LEHI, Utah – A teenage Lehi will soon have her name published in bookstores.
Sarah Humpherys, 17, signed a nationwide publishing deal when her fantasy novel, “Stone Cold,” was published in New York City.
As a senior at Lehi High School, she is roughly half the age of the average author receiving her first publication.
Humpherys said his earliest memories include a desire to write.
“As a toddler, before I could even spell, I would tell my mother my story concepts and ask her to write down my ideas. I would then draw the corresponding images, ”she said.
The teenager said she had always enjoyed reading.
“In elementary school and middle school, I looked at a new book every day,” Humpherys said. “I would go home and read it, then come back and get another book. Librarians are my friends; they know me by name.
At age 15, Humpherys began writing his now published fantasy novel, titled “Stone Cold”.
She worked with Angie Fenimore, writing coach and New York Times bestselling author.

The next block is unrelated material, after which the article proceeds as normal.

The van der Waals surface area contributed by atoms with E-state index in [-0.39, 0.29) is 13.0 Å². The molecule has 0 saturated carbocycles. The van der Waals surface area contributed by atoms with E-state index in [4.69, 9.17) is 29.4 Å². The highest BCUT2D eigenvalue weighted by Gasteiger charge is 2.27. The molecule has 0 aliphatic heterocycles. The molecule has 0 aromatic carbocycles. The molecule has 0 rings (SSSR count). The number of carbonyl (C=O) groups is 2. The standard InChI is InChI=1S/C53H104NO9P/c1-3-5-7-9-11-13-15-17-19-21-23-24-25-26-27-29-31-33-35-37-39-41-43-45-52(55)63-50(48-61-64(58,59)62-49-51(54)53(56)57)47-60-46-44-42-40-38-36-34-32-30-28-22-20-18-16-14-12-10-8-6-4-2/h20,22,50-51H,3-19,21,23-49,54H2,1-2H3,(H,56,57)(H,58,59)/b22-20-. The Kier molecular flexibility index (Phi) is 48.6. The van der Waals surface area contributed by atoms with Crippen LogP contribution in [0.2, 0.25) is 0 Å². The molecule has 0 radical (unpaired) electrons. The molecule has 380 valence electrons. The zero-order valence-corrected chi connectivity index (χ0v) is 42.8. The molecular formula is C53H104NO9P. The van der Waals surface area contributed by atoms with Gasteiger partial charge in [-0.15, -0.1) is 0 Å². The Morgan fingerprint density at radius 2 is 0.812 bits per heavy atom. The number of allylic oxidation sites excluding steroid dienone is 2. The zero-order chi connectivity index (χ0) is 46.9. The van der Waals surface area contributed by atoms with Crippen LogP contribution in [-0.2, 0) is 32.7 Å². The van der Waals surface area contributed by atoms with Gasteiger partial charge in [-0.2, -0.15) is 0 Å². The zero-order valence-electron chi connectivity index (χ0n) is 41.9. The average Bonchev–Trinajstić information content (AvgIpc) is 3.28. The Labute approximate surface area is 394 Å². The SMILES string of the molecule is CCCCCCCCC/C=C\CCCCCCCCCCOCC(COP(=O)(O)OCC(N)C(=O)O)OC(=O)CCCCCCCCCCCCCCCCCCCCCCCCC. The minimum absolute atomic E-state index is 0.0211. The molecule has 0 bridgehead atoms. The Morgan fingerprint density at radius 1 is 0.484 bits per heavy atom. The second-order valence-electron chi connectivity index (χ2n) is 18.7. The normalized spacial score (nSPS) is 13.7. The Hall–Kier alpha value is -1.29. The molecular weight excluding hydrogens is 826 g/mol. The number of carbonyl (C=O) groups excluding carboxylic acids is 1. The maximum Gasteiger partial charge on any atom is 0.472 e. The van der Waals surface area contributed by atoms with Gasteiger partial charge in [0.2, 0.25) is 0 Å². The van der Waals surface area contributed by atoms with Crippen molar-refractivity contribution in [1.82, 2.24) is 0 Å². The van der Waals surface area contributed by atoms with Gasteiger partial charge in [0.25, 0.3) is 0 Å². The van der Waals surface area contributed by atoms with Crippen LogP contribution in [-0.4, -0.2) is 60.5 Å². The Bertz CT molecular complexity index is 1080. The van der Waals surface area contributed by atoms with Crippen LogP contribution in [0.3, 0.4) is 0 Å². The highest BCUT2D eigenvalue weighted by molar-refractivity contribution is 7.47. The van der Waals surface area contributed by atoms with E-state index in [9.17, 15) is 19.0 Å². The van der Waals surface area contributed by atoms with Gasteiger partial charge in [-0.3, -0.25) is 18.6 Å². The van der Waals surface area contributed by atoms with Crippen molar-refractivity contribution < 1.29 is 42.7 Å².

Humpherys used pandemic quarantine to edit her manuscript, which she presented to a New York publisher.
“He responded immediately! I was told to wait six weeks for a response from an editor, ”said the 17-year-old. “Once I heard him say yes, I thanked him and then threw the phone on the bed. My best friend Kayla and I just screamed at the top of our lungs. “
She laughed and added, “I looked at the phone and thought, ‘Oh, I didn’t hang up.’ So maybe he heard us scream.
Humpherys signed its professional publishing contract in December.
“It’s a very difficult business to undertake. A lot of people never get published and always get rejected so it feels like a dream come true, ”she said.
Humpherys described his novel as a 300-page fantasy experience set in medieval times, with a touch of romance.
She said the script appealed to young people as young as 10 years old and adults as well.
“Stone Cold” is currently available on Ebooks.
It will be sold in stores after the release date in mid-January.
Recent figures from the Authors Guild Foundation indicate that less than 22% of aspiring writers are published nationwide.
Humpherys said his family were there every step of the way to support him.
“My father is such a lifesaver. He helped me see my inner potential. He even took writing lessons with me as a form of encouragement, ”she said.
The Utah County teenager shared tips for aspiring writers, saying they should look for mentors to meet and a young writers academy to join.
“It’s been a lifetime in the making. There were times when this achievement seemed so unrealistic – but I’m here now! Humpherys cried.